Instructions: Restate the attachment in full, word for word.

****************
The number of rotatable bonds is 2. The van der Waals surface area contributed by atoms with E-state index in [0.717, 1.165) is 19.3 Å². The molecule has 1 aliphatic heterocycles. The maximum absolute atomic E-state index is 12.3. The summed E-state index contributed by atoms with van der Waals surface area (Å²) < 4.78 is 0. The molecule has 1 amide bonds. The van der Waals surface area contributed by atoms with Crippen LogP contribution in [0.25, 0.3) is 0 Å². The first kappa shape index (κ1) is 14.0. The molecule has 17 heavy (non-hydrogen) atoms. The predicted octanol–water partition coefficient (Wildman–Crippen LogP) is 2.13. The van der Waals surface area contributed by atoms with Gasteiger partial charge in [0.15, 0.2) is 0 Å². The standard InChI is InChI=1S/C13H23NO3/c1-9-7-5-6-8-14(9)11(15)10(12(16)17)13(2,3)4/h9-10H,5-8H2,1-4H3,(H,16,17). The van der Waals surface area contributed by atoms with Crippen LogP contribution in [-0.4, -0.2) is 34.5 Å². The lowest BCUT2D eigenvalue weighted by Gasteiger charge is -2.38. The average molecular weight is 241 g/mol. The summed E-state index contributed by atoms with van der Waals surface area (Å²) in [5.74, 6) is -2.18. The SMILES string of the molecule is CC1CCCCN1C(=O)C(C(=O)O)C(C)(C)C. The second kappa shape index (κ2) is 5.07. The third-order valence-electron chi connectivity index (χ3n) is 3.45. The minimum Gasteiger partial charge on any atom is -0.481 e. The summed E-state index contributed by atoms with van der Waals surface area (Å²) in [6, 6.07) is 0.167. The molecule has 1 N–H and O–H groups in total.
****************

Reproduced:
The number of rotatable bonds is 2. The van der Waals surface area contributed by atoms with E-state index in [0.717, 1.165) is 19.3 Å². The molecule has 1 aliphatic heterocycles. The maximum absolute atomic E-state index is 12.3. The summed E-state index contributed by atoms with van der Waals surface area (Å²) < 4.78 is 0. The molecule has 1 amide bonds. The van der Waals surface area contributed by atoms with Crippen LogP contribution in [0.25, 0.3) is 0 Å². The first kappa shape index (κ1) is 14.0. The molecule has 17 heavy (non-hydrogen) atoms. The predicted octanol–water partition coefficient (Wildman–Crippen LogP) is 2.13. The van der Waals surface area contributed by atoms with Gasteiger partial charge in [0.15, 0.2) is 0 Å². The standard InChI is InChI=1S/C13H23NO3/c1-9-7-5-6-8-14(9)11(15)10(12(16)17)13(2,3)4/h9-10H,5-8H2,1-4H3,(H,16,17). The van der Waals surface area contributed by atoms with Crippen LogP contribution in [-0.4, -0.2) is 34.5 Å². The lowest BCUT2D eigenvalue weighted by Gasteiger charge is -2.38. The average molecular weight is 241 g/mol. The summed E-state index contributed by atoms with van der Waals surface area (Å²) in [5.74, 6) is -2.18. The SMILES string of the molecule is CC1CCCCN1C(=O)C(C(=O)O)C(C)(C)C. The second kappa shape index (κ2) is 5.07. The third-order valence-electron chi connectivity index (χ3n) is 3.45. The minimum Gasteiger partial charge on any atom is -0.481 e. The summed E-state index contributed by atoms with van der Waals surface area (Å²) in [6, 6.07) is 0.167. The molecule has 1 N–H and O–H groups in total.